The festival screened two different docs told through the eyes of powerful elderly women. In P.H. Wells’ My Shanghai, 92-year-old Virginia McCutcheon tells the story of growing up privileged in pre-war China and then surviving the experience of a Japanese internment camp. She’s a brilliant storyteller, willing to go into uncomfortable detail; she even describes using a tampon to smuggle money. Then in a surprising final act, she comes clean about a secret dimension to the story that she had initially omitted. In Kris Kaczor and Dave Regos’ Divide and Concord, 84-year-old Jean Hill spearheads a political fight to get single-serve plastic water bottles banned in the town of Concord Massachusetts. What seems like a tangential environmental issue is shown to be quite crucial, and Jean is forced to take on huge corporate interests and entrenched beliefs. Her principal antagonist, Adriana Cohen, is cinematic gold—over-coiffed in every possible way, and mouthing platitudes about freedom and children from her luxurious home.
In Tamara W., director Marko Vuorinen—primarily a visual artist—takes a minimalist approach to documentary. He uses a static camera to film his subject, a 23-year-old MTF transsexual, in public spaces in the Bronx, and frequently cuts away to extended static shots of locations throughout the borough. Tamara herself is wonderfully candid, with a surprisingly mature and thoughtful understanding of herself and her gender identity—but she also allows us glimpses of her wild, self-destructive streak. In a series of interludes, she shows off some mad vogueing skills, moving to some seriously brain-crunching underground dance tracks.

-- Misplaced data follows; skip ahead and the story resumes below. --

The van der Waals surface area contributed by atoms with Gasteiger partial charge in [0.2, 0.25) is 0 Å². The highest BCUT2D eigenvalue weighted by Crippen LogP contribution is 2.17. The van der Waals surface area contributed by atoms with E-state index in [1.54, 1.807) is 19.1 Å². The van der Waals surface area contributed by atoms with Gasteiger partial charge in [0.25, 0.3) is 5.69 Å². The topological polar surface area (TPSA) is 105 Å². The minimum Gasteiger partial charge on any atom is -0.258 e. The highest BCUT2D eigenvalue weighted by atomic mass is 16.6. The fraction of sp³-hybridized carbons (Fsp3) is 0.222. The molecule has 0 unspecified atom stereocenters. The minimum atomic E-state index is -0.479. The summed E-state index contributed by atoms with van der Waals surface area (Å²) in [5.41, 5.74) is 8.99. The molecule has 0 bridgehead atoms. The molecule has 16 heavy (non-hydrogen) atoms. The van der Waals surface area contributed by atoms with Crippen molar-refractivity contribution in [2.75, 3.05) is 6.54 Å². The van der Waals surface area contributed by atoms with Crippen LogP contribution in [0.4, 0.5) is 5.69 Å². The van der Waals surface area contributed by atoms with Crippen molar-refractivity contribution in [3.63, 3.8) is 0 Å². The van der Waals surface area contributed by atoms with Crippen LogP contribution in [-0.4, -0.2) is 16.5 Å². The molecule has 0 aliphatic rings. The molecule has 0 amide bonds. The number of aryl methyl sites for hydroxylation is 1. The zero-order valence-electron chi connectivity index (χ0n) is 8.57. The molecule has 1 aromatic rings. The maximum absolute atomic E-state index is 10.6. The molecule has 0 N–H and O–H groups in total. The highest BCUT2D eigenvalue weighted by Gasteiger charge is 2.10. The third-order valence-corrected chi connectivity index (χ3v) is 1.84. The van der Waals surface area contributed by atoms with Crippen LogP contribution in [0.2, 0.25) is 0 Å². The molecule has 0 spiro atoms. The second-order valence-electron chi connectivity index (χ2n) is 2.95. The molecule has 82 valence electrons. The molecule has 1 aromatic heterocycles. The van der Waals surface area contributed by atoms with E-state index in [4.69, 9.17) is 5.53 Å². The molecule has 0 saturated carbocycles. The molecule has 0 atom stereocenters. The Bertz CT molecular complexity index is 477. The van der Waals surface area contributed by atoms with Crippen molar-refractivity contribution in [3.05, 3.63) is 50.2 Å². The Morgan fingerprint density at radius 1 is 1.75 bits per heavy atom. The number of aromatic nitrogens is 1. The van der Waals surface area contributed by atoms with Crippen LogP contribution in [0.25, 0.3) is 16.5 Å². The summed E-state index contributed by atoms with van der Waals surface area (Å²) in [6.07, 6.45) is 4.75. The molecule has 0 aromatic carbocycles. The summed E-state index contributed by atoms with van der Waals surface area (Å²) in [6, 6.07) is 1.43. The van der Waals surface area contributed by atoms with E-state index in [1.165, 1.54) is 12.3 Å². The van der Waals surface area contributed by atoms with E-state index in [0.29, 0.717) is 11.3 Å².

I was seemingly the only mammal left on Earth who had never seen Jim Henson’s Labyrinth, so it was great to experience it on the big screen. Toby Froud, who appears in the film as Jennifer Connelly’s baby brother, was in attendance with a short puppet movie of his own. The story follows The Wizard of Oz template, with David Bowie doing a psychologically layered take on the wicked witch role, in an iconic ‘80s frightwig. Favorite line: “Just fear me, love me, do as I say, and I will be your slave.” The production values oscillate wildly, but the character design of course amazes and the climactic sequence in Bowie’s Escher-inspired castle is totally mind-bending. “Duh, Paul,” you say. “I’ve seen it.”
Michael Dahlstrom’s The Animal Condition is a novel take on the issues around animal farming. It starts out as an exposé in the style of Food, Inc., with its young Australian activists breaking into factory farms to document horrific conditions and suffering. But eventually the activists make a choice to get to know the farmers and hear their thoughts and feelings as well. It’s a bit of a slippery slope in the sense that there’s no real ethical defense for the way animals are treated on these farms, but on another level it does create a dialogue, and the activists find themselves challenging some of their own black-and-white thinking.
Amongst the short films I saw at the festival, The Game Changer by Indrani Kopal was particularly powerful: it’s a doc about Susan Slotnick, who teaches dance in a men’s prison, inspiring in them a sense of self worth. There was also some great stuff in the experimental shorts block. Oh Sheila by Jeffrey Sundin is a candygram of cheap ‘80s glamour and cheesy romance—ridiculous, inventive and full of fantastic visual comedy. Vu Pham’s Baby Ipecac is a sort of theater of the absurd take on a drug deal, rough around the edges but breathlessly overflowing with ideas. And Proximity by Joshua Cox cleverly sets up a complex web of drama and murder, “acted out” (not really) by an old lady’s motionless ceramic figurines.
— Paul Sbrizzi